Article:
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With the publication of Chris McDougall’s Born to Run this spring, there’s been a flurry of interest in barefoot running (or minimalist running, which involves donning ultralight shoes like the Vibram FiveFingers, whose function is to keep your soles clear of broken glass and doggie doo rather than support your ankles). I had an interesting chat with McDougall for an feature I wrote in the July-August issue of Canadian Running (an excerpt is available here, but the full article isn’t available online at this point). I mention this because a reader just forwarded me a good overview of the topic from Wired, which offers its usual research-backed take on the topic [thanks for the tip, Adam].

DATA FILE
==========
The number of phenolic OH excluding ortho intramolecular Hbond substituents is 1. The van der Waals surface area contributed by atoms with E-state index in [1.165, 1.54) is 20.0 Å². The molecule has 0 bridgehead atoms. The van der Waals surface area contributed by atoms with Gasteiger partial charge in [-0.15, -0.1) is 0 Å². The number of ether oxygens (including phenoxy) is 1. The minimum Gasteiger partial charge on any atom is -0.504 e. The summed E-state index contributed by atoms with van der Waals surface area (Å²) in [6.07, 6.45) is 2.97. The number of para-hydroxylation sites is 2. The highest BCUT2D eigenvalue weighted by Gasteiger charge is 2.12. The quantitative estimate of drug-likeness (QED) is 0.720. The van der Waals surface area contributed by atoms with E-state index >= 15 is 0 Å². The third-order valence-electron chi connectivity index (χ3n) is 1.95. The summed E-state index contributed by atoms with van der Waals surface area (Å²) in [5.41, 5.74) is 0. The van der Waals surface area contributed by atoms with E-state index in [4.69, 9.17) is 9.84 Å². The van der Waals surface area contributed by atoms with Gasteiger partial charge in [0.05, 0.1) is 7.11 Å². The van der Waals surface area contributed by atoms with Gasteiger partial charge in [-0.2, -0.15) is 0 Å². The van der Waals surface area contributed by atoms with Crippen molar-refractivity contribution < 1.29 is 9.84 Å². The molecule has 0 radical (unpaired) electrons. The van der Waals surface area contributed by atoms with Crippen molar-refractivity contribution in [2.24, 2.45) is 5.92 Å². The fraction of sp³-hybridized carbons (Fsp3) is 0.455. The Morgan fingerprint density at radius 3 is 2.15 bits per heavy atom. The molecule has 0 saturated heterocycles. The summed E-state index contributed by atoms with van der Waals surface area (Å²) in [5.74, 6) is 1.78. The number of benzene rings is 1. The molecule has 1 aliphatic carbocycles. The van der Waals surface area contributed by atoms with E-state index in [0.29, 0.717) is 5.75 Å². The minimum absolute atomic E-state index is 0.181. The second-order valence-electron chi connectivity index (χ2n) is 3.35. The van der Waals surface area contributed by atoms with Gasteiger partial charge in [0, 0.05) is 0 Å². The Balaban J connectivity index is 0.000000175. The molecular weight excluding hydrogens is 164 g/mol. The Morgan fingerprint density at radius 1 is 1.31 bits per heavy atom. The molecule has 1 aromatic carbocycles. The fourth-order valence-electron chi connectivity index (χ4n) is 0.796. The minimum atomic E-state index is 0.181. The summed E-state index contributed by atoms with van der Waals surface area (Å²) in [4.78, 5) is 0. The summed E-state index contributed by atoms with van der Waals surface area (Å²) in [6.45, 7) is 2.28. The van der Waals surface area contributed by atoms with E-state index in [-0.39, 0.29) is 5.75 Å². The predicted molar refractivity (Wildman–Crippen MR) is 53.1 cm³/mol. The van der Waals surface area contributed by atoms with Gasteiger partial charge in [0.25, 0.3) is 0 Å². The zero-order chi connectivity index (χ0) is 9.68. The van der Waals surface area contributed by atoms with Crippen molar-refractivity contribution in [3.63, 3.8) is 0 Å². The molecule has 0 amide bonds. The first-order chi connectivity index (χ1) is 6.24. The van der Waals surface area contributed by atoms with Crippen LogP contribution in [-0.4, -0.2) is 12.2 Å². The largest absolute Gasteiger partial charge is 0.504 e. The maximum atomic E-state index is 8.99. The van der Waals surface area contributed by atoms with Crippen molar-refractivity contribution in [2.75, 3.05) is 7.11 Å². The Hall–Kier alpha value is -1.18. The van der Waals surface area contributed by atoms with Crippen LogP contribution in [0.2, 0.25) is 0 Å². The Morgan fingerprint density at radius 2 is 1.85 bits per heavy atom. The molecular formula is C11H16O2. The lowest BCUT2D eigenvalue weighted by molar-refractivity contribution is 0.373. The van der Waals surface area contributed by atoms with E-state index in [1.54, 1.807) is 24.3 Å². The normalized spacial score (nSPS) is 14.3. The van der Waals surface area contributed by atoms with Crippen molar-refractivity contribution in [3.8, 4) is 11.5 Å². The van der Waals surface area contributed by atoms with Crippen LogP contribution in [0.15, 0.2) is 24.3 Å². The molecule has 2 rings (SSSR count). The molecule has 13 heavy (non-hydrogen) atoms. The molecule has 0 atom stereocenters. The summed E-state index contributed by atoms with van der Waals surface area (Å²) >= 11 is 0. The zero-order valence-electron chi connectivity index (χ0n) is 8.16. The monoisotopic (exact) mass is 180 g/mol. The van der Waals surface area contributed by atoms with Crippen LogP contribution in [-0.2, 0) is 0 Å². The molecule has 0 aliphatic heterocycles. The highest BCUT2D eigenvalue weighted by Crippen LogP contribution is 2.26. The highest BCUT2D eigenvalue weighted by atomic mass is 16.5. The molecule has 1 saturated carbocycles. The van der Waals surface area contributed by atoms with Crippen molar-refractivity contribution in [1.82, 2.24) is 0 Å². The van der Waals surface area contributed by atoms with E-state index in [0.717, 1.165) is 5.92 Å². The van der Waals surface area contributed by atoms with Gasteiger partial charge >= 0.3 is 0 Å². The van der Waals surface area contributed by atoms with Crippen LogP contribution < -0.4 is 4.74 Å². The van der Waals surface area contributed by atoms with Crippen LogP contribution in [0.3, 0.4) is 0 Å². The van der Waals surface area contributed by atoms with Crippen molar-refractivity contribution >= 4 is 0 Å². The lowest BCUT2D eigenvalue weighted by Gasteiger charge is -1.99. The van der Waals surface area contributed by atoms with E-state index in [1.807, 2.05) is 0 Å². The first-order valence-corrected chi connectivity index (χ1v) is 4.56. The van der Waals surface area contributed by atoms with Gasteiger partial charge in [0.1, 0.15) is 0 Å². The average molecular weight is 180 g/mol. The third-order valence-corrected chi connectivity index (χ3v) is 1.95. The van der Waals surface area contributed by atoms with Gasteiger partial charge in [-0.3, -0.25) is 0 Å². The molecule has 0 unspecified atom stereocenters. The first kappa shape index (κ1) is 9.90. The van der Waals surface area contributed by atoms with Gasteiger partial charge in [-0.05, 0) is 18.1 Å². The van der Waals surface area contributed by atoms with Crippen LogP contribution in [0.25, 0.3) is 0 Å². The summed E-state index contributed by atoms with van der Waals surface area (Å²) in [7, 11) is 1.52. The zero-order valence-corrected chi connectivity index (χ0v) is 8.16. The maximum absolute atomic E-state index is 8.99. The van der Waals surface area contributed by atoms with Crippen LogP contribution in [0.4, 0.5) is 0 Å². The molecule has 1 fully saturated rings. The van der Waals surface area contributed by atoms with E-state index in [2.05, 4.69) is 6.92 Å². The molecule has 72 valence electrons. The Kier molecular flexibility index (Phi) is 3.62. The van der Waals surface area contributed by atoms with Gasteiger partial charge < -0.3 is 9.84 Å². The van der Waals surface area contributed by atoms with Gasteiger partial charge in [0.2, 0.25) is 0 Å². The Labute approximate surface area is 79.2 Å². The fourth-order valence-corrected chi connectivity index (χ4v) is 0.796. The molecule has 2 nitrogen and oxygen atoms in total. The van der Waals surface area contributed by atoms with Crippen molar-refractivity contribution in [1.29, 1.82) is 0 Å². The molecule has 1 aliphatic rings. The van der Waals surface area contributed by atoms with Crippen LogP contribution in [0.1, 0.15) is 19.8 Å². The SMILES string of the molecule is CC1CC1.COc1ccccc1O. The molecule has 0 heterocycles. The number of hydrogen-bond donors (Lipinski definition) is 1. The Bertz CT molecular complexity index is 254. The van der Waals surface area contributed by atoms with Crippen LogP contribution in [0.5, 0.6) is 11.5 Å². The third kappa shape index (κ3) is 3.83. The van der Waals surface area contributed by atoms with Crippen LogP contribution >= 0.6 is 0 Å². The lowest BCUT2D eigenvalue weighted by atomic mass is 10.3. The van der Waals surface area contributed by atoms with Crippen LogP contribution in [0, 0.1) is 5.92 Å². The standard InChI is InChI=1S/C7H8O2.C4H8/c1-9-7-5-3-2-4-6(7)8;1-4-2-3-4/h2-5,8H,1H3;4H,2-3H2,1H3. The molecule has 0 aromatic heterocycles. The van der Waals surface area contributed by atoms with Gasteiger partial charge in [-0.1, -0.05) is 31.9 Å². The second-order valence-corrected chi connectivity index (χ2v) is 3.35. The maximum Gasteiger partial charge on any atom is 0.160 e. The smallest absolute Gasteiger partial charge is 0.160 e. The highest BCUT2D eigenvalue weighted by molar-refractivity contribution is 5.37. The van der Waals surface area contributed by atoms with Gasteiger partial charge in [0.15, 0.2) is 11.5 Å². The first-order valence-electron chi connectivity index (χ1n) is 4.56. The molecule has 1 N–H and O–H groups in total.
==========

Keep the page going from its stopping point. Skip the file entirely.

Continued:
To me, the jury is still out on this one. I like the theory behind minimalist running, and am willing to believe that, for those who take the time to build up slowly and do it right, it may be a route to injury-free running. But in practice, I’m not convinced that it’s widely applicable in our concrete-covered world, especially for people who have grown up wearing shoes. The extreme patience and diligence needed for a successful transition to barefoot running are precisely the qualities that most of us fail to demonstrate when running in regular shoes — which is why we get injured in the first place. So I think minimalism will remain a minority option for a small group of very methodical people who have tried and failed to run injury-free in regular shoes, but are truly committed to finding a way to run.